Trump not concerned about security at Mar-a-Lago after woman's arrest

President TrumpDonald John TrumpAmash responds to 'Send her back' chants at Trump rally: 'This is how history's worst episodes begin' McConnell: Trump 'on to something' with attacks on Dem congresswomen Trump blasts 'corrupt' Puerto Rico's leaders amid political crisis MORE said Wednesday he’s not concerned about security at his Mar-a-Lago property in Florida after a Chinese woman was arrested trying to enter the property with malware. 

"No, I’m not concerned at all," Trump told reporters during a meeting with military leaders. "We have very good control."


He called it a "fluke situation" and praised the receptionist at the property who alerted Secret Service after the guest was behaving suspiciously.

Prosecutors said in a court filing made public Tuesday that Yujing Zhang allegedly entered the club with a thumb drive containing malicious software. She also allegedly showed officers two Chinese passports as she sought entrance to the club’s pool.

Zhang was granted access to the property because resort officials assumed she was related to a club member.

Once Zhang was inside, she told a receptionist she was there for a meeting of the United Nations Chinese American Association, according to court filings. The event she described did not exist, and the receptionist summoned more Secret Service agents, telling them Zhang was not authorized to be there.

The Secret Service said in a statement that it does not determine who is allowed to enter the club but that officers conduct physical screenings to ensure no prohibited items make it onto the property.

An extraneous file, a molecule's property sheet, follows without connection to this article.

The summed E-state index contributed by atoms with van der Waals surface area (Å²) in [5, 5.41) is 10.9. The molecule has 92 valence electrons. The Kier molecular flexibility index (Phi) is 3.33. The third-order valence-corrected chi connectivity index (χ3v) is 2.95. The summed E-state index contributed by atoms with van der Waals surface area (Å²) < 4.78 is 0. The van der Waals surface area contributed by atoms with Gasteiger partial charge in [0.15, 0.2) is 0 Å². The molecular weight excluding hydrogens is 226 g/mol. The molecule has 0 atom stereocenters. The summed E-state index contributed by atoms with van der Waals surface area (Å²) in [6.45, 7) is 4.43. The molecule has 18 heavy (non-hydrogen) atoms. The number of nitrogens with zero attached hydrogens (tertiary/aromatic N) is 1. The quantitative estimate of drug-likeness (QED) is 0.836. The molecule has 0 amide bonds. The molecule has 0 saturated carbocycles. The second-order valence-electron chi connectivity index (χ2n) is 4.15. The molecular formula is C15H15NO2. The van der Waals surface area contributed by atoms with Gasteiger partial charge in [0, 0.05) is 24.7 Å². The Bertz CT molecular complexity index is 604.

"The end result, it was good," Trump said Wednesday. "I think probably we’ll see what happened, where she’s from, who she is, but the result is they were able to get her, and she is now suffering the consequences of whatever it is she had in mind."

The incident has raised security concerns about who is able to access Mar-a-Lago, a private club in Palm Beach, Fla., where the president spends weekends periodically throughout the year.

Government watchdogs previously warned that Mar-a-Lago provides club members and guests access to the president and his inner circle.

House Intelligence Committee Chairman Adam SchiffAdam Bennett SchiffHouse passes annual intelligence bill Judge finds Stone violated gag order, blocks him from using social media The peculiar priorities of Adam Schiff MORE (D-Calif.) on Wednesday wrote to FBI Director Christopher Wray, Director of National Intelligence Dan CoatsDaniel (Dan) Ray CoatsThe Hill's Morning Report - Presented by JUUL Labs - Trump attack on progressive Dems draws sharp rebuke A brief timeline of Trump's clashes with intelligence director Dan Coats Chuck Todd on administration vacancies: 'Is this any way to run a government?' MORE and Secret Service Director Randolph Alles seeking additional information about Zhang's entry onto the property.

"Access to the club could allow agents of foreign governments to collect valuable information on those with access to President Trump or conduct any of several other intelligence collection or influence operations," Schiff wrote.

Updated 7:07 p.m.